Torsion boxes are sometimes called stressed skin panels because of how they use the skin to uniformly transfer stress throughout the structure.  Torsion boxes are structural panels that are both rigid and light.  Because none of the individual components are so large that their changes due to temperature and humidity can not be controlled by the other componenents in the sturcture, a torsion box is remarbably stable.  A torsion box has the following components:

  • An upper and lower panel skin.  Typically something like luan plywood sold as underlaymnet or door skins.
  • A lightweight filler, core grid or matrix bonded between the upper and lower skins.  This core grid can be made of wood in a pigeon hole or eggcrate construction, foamboard or something like cardboard matrix used in hollow core doors.
  • An outer frame of a solid material is typically used to protect both the lightweight skins and inner filler matrix.  The frame also creates a place for attaching hardware.

North Carolina’s Sipping and Switching Society (S&SS) builds torsion boxes for their modules.   S&SS has skeletonized the lower skin to allow switch machines and wiring to be tucked up inside the module.  S&SS’s website contains both blue-print style module diagrams and a complete photo illistrated article on building the modules.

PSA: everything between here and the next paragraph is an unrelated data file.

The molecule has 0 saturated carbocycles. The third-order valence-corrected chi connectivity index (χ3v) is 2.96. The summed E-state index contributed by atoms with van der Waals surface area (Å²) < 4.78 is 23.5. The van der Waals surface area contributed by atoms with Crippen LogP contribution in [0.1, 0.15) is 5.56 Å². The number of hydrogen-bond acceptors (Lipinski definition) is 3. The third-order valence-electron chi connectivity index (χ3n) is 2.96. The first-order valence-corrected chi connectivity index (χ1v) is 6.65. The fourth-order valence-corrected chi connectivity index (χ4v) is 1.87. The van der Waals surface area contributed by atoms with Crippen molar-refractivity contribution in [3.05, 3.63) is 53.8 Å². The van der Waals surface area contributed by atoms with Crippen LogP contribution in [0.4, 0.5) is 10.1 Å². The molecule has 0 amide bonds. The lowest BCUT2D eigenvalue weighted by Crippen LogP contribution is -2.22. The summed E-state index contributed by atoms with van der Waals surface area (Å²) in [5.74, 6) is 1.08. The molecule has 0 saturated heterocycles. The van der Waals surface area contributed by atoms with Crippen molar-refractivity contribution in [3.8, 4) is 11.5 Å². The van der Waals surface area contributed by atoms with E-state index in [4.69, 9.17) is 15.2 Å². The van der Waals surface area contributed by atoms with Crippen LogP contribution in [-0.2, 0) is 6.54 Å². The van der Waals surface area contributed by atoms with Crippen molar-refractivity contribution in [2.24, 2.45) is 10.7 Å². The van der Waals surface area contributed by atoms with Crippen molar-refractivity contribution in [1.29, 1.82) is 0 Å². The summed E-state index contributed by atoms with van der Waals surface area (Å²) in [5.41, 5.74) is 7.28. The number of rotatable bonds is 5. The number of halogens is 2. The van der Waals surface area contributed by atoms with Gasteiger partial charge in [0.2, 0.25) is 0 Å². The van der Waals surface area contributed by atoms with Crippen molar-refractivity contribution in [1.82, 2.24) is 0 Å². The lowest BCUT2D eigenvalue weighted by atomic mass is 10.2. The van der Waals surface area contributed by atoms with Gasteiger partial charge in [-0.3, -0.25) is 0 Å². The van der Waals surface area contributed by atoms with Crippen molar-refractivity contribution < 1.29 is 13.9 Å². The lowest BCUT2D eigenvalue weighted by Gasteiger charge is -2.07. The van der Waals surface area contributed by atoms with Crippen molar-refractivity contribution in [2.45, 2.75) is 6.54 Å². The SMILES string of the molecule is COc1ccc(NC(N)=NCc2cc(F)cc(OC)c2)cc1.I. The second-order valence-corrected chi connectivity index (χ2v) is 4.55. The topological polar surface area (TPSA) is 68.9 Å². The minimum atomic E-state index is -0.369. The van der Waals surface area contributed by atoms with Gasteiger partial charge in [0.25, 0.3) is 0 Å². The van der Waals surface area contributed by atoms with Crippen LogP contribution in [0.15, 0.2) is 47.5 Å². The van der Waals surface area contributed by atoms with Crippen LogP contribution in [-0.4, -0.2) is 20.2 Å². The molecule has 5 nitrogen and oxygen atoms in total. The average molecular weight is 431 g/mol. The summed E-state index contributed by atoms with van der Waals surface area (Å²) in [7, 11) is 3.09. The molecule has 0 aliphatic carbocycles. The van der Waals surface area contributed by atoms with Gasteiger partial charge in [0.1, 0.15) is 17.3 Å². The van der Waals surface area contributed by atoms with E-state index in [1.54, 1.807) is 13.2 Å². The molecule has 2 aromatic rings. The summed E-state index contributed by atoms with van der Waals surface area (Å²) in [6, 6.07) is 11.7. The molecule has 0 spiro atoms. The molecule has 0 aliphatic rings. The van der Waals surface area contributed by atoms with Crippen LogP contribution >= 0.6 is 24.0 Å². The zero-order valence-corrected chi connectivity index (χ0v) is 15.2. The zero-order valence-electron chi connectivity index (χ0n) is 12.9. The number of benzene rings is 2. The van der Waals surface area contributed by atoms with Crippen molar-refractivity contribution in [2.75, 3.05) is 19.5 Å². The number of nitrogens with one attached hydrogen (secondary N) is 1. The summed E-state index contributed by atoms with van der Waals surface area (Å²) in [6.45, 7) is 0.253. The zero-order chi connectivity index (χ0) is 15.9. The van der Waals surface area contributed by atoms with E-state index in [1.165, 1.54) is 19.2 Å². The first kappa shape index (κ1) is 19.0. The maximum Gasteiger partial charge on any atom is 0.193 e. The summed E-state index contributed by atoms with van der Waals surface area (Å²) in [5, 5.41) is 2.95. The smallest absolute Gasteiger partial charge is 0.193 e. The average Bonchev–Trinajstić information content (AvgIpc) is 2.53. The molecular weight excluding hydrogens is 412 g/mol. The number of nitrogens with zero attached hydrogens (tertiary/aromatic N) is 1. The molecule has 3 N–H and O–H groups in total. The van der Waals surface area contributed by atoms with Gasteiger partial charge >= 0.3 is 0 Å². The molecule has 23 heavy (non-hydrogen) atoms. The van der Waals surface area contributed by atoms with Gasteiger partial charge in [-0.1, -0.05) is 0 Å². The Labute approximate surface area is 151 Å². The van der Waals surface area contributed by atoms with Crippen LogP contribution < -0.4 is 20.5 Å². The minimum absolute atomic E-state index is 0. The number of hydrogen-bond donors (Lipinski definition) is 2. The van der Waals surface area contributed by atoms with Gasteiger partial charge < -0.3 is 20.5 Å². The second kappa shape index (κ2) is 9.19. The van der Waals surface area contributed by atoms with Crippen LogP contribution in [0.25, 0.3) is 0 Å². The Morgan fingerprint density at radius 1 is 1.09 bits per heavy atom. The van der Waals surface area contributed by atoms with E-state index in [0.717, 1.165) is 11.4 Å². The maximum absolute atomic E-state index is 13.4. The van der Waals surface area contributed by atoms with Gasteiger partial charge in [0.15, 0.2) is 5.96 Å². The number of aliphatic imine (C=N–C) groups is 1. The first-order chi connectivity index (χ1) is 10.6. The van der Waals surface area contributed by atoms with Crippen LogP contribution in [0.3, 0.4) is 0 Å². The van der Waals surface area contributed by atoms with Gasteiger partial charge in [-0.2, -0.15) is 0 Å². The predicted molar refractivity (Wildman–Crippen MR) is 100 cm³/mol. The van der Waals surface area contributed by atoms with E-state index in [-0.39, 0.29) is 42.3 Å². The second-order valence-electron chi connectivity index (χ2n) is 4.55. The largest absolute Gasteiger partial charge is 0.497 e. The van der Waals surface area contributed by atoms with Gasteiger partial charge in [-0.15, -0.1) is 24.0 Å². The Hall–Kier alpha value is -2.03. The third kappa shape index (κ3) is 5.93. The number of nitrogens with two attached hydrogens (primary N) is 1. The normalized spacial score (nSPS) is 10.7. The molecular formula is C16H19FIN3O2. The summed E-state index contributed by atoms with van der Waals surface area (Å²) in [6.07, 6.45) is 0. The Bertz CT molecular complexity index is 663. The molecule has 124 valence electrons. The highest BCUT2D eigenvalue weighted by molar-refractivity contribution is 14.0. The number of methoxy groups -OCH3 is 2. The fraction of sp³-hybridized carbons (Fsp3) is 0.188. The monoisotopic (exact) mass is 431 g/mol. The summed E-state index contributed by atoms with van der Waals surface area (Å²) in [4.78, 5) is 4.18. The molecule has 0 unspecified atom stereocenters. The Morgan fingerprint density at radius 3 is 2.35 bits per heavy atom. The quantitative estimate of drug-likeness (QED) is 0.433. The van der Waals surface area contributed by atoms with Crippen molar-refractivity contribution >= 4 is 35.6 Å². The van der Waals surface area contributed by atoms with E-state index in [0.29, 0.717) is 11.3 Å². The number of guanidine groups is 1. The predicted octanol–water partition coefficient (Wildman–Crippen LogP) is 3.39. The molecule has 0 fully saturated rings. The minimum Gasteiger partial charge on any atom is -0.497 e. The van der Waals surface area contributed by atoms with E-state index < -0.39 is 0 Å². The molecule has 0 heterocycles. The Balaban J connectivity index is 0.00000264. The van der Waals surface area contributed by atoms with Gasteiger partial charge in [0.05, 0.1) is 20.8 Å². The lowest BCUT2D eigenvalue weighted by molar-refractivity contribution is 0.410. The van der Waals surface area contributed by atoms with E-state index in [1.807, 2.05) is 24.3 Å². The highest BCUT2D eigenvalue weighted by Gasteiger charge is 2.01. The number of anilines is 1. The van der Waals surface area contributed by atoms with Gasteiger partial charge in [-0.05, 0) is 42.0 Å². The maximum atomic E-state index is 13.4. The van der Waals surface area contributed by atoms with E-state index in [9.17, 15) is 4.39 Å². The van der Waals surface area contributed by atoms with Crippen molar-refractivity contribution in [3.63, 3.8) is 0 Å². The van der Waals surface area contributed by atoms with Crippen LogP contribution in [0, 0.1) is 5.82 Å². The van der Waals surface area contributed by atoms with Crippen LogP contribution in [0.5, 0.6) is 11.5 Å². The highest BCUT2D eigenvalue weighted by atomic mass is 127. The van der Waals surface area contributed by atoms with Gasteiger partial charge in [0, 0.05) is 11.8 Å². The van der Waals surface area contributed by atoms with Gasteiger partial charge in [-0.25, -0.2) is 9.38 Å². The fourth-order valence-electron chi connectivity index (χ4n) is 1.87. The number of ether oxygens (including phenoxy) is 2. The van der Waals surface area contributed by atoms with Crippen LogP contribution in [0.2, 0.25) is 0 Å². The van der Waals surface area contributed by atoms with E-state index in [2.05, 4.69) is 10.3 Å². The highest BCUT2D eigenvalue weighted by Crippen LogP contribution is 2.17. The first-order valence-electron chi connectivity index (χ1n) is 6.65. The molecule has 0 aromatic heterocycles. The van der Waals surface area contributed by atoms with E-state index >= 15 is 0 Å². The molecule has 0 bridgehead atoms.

Eggcrate and grid frameworks appear similar to torsion boxes, but have significant differences.  Eggcrates lack one of the outer skins, typically the lower one.  This requires the core grid and remaining skin to be sigificantly heavier.  Grid frameworks have neither an upper or lower skin are are essentially a heavy duty core grid.  The absense of the skins mean the grid can “rack” and collapse unless somehow braced diagonally.  Diagonal bracing can be done either by inserting braces diagonally across some of the grid cells or attaching at least a partial skin to part of the grid.

Additional Articles on Building Torsion Boxes

The Bay Area Woodworkers Accociation has an excellent article on the theory, building, and making flat of torsion boxes in their June 2002 newsletter.  The pdf article is available here BAMA Torsion Box article.

 Fine Wood Working has both a brief overview of torsion boxes and a comprehensive article for members available online.

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